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Red fox prey demands and implications to prairie duck production

Journal of Wildlife Management

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Abstract

Experiments were conducted during spring and summer with 33 red foxes (Vulpes vulpes) to determine prey demands, feeding characteristics, and growth rates using natural foods. Pups began eating prey the 4th week after birth. Then, prey consumption averaged 1.38 and 1.90 kg/pup/week for weeks 5-8 and 9-12 of the denning season respectively, and 2.54 kg/pup/week for the postdenning period. Feeding by adults averaged 2.25 kg/adult/week. Free water was not needed by either pups or adults. About 90 percent of the prey offered to pups on simulated natural diets was consumed, remains varied with prey availability and prey type. Prey biomass required by a typical fox family was estimated at 18.5 kg/km2 for the 12-week denning season and 2.4 kg/km2/week for the postdenning period. Because of the large prey demands, ducks could represent a small part of the foxes' diet and yet be of consequence to the productivity of particular species. An example is provided for the mallard (Anas platyrhynchos).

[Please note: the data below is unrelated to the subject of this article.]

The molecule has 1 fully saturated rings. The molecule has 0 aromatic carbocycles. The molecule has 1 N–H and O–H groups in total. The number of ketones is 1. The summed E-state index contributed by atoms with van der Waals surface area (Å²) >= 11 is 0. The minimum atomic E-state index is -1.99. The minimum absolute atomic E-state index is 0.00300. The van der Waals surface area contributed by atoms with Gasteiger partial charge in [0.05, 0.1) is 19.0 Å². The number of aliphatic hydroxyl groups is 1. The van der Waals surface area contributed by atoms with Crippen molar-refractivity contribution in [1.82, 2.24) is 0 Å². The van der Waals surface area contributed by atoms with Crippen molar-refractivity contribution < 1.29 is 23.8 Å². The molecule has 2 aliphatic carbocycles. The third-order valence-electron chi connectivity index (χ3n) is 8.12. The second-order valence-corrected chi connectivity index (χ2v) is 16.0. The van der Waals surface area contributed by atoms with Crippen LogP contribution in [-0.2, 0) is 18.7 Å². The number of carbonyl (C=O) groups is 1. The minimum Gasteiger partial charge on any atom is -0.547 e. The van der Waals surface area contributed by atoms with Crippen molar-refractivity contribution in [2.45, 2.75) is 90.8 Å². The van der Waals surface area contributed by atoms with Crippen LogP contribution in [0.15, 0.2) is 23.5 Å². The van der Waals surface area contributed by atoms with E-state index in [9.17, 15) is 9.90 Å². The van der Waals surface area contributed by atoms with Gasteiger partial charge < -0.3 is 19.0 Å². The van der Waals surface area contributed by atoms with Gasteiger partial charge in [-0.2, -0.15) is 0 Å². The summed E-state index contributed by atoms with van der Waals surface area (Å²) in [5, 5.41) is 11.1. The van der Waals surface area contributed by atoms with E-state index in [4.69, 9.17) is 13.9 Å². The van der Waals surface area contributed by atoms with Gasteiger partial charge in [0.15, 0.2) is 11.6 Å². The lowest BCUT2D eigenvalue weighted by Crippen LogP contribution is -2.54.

Additional Publication Details

Publication type:
Article
Publication Subtype:
Journal Article
Title:
Red fox prey demands and implications to prairie duck production
Series title:
Journal of Wildlife Management
Volume
42
Issue:
3
Year Published:
1978
Language:
English
Contributing office(s):
Northern Prairie Wildlife Research Center
Description:
p. 520-527
Larger Work Type:
Article
Larger Work Subtype:
Journal Article
First page:
520
Last page:
527
Number of Pages:
7